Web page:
lördag, oktober 06, 2007

Operator Overloading in Ruby

I really like the fact that Ruby has operator overloading. In many cases this feature is not very fitting in a language, but in Ruby it definitely has its place. So what's the difference? Why do people generally say that operator overloading in C++ is a bad thing, and that Java shouldn't have it? I believe the main reason is static typing. When you have static typing and combine that with a verbose language, operator overloading doesn't really fit in. You can't create DSL looking API's out of the language since the line noise usually make such efforts futile. And then you're left with only the bad parts of operator overloading.

In Ruby on the other hand, it fits very well. It actually makes sense to be able to redefine and add operators since there are many places where your code can be made much more readable with it. Of course, you always have to be careful and not go over board with it, but when used riht it improves readability to a large degree. A typical example of nice use of overloading is in Hpricot:
Here the division operator have been overloaded to make it possible for you to write XPath like search strings beginning on a parsed Hpricot document.

Another place I really like is in the Ruby core library where the call method is usually overloaded as []. This makes sense if you think about it - in most cases the objects you can call on will take parameters and return a result based on the parameter. This can be mapped quite neatly to an Array or Hash containing values that are returned, and in fact you can imagine swapping out this restricted usage of an Array or Hash to something that you can call things on.
If the [] method is all you used for access, duck typing makes it easy to send in a Proc instead of an Array or Hash.

Another reason using [] can be nice, is since Ruby doesn't let you override (). If you want to emulate that kind of behavior, [] can act exactly the same if you want it to.

In the Ruby core, the more useful things that implement [] is Array and Hash, of course, UnboundMethod, BoundMethod, Proc and Continuation. This means that you can do something like proc{ puts "hello" }[] if you feel like it.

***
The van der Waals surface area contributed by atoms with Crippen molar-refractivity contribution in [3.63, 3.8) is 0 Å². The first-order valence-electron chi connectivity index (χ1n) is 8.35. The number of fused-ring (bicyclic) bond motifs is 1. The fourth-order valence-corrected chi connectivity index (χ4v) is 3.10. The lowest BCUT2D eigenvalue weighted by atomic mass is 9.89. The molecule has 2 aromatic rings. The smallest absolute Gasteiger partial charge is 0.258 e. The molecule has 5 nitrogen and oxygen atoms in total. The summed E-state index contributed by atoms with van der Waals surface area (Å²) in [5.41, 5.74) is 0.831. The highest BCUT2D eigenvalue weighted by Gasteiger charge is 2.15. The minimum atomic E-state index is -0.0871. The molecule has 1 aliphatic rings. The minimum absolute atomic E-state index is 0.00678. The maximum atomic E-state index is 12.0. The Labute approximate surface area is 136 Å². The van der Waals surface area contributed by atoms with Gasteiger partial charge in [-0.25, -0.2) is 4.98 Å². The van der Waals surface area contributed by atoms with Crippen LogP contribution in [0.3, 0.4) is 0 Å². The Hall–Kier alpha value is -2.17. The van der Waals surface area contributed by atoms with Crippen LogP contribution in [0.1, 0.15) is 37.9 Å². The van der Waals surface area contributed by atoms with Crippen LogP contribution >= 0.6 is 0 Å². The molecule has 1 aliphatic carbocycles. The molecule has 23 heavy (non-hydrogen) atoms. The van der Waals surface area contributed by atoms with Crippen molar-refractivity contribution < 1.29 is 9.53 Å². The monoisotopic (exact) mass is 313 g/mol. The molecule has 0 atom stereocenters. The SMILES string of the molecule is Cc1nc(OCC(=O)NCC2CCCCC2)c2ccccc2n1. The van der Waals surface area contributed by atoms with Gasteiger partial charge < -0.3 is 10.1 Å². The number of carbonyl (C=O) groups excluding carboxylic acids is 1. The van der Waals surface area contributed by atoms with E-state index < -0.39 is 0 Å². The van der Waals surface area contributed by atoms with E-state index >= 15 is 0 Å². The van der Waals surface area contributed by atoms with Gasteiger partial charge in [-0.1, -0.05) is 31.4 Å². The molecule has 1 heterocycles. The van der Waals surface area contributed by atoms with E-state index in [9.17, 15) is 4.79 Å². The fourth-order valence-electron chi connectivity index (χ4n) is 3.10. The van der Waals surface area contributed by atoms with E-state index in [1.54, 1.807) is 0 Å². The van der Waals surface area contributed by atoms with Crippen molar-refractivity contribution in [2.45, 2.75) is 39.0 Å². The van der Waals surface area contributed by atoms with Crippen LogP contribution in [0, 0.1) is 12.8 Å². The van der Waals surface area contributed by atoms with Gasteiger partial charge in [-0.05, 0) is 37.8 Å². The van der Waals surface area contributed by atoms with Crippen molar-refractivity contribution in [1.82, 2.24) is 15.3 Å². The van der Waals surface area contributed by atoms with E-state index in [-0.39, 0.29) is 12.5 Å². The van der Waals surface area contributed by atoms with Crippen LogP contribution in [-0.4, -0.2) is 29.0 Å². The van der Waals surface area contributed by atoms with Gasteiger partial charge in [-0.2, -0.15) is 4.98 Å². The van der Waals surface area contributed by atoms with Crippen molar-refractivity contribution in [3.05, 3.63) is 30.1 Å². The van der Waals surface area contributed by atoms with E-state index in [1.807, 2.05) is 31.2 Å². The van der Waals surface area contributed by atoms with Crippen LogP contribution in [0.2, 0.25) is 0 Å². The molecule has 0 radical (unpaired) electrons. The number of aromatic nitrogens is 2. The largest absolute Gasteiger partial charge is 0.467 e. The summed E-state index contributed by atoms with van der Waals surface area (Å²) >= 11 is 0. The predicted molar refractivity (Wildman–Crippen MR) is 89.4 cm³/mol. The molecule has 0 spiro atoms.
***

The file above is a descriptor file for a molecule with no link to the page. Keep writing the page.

There are lots of other nice operators to overload in Ruby, though. Some of the better ones are unary + and unary -, all the common arithmetic operators, ||, &&, |, &, <, >, <=, >=, ~, =~, **, ==, === and a few others. The two things missing here is the ! and friends, and (). But of course, adding () wouldn't really work with the Ruby language. ! on the other hand should be overridable.

So, you should use operator overloading in Ruby, but be careful that it makes sense and actually gives you a good abstraction, not just something "cool".

9 kommentarer:

Anonym sa...

I agree that operator overloading in Ruby is generally a good thing. However, I think that your contention that the unary not operator (!) should be overridable is a bad thing. Ruby considers all objects except nil and false to be true for the purpose of conditionals. Allowing an object to decide that it is false (if !obj ...) but not true would invalidate all sorts of otherwise reasonable logic about objects. The only case for overloading not I can think of is making RSpec a tad more readable.

I rather like the way Scala handles operators; namely that they're just method calls with a precedence determined by the first and last character. Such a view fits well with everything being an object, and Scala's type-system allows them to compile very efficiently in the "non-overloaded" case as well.

Konrad sa...

As far as I know, C# offers operator overloading with quite a success despite its static typing.

Anonym sa...

The && and || operators are not overloadable, mainly because they provide "short circuit" evaluation that cannot be reproduced with pure method calls.

Anonym sa...

I'm glad Ruby allows to overwrite the == operator, in Java I'm always in danger to write s == "bla" when I
mean equals.

Python allows you to overwrite the () operator, so that in every place where a function is expected, you can also provide a class with the __call__ method, which can be used to track state.

Unknown sa...

It would be nice if Ruby in new versions supported the following behaviour:

when some object is used as boolean expression (e.g. "if foo then"), call to_b (or to_boolean) on it. This would allow creating special proxy objects that could represent e.g. false expression (for now Ruby considers all non-nil-or-false objects to be true). Default implementation for Object#to_b would be 'true', False and Nil classes - 'false'. That would maintain backwards compatibility.

The other thing, it would be nice if foo( ... ) would transform into variable-or-method lookup and then call to value.call( ... ). I don't see a reason why this should be hardcoded.

Anonym sa...



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GM sa...

The bit about static typing doesn't make sense to me as it stands. I'm guessing from the line noise bit you meant to say "explicit typing"?

Anonym sa...

Funny how you say operator overloading is not useful in statically typed languages, and then go on listing features (Xpath-like operators, function-collection equivalence) that Scala has out of the box.

Scala has some powerful DSL creation abilities, some of which would not be possible without static typing (i.e. user-defined control expressions) in a C-like syntax.